Vandals on Sunday defaced the South End’s Harriet Tubman House with graffiti, damaging the area around a mural that the community center’s longtime operator said it intends to preserve amid plans to demolish the building and replace it with a condo development.
United South End Settlements, which last year agreed to sell the building at at 566 Columbus Ave. to a developer, said in a statement that the graffiti contained “inaccurate messages concerning the preservation of the iconic Honor Roll mural.”
Images distributed by United South End Settlements showed spray paint covering a partial wall in front of the mural. Boston Police Officer James Moccia, a department spokesman, said there had been no report of vandalism at that address.
The planned demolition of the Tubman House has sparked a debate over gentrification and development in the South End. United South End Settlements sold the property to the development company New Boston Ventures in what it described as a desperate measure to shore up its finances and ensure that it can continue to pay for the programming it provides in the neighborhood.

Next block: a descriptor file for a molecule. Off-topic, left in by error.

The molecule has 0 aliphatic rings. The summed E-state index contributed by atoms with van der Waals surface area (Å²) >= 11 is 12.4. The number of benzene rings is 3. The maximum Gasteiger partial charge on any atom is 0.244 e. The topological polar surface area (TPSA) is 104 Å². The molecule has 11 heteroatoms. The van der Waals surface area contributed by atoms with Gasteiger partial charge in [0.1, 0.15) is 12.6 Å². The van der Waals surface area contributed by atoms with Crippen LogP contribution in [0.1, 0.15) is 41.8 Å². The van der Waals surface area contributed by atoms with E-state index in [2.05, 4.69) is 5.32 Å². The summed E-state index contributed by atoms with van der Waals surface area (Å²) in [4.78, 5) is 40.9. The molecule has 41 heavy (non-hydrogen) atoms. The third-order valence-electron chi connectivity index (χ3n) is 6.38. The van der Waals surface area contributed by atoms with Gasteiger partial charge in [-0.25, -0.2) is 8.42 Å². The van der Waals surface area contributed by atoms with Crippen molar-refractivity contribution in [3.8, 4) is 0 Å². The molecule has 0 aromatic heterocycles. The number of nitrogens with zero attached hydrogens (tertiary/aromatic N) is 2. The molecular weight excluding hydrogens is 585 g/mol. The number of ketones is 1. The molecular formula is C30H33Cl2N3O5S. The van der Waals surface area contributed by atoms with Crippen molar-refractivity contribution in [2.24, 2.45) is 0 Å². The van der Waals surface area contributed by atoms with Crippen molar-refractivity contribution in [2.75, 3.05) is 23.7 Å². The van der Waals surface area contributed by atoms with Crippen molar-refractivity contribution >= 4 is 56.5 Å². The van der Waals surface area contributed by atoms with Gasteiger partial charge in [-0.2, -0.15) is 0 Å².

Critics of the planned demolition have said the Tubman House is a critical resource for lower-income residents in a neighborhood that keeps getting wealthier, and that the property should remain in service to communities that are being pushed out.
The “Honor Roll” mural was created in 1999 by local artist Jameel Parker, who died in 2017. According to the late artist’s website, the colorful mural on two sides of the Tubman House is about the history and people of the South End, and it depicts a “collage of historical figures, life long residents and the current day.”
The organization is working with New Boston Ventures to preserve the mural.
“We respect free speech. We respect difference of opinion. We also believe that vandalizing the public view of the mural and defacing a building is not only shameful, but also destructive and disrespectful,” United South End Settlements said.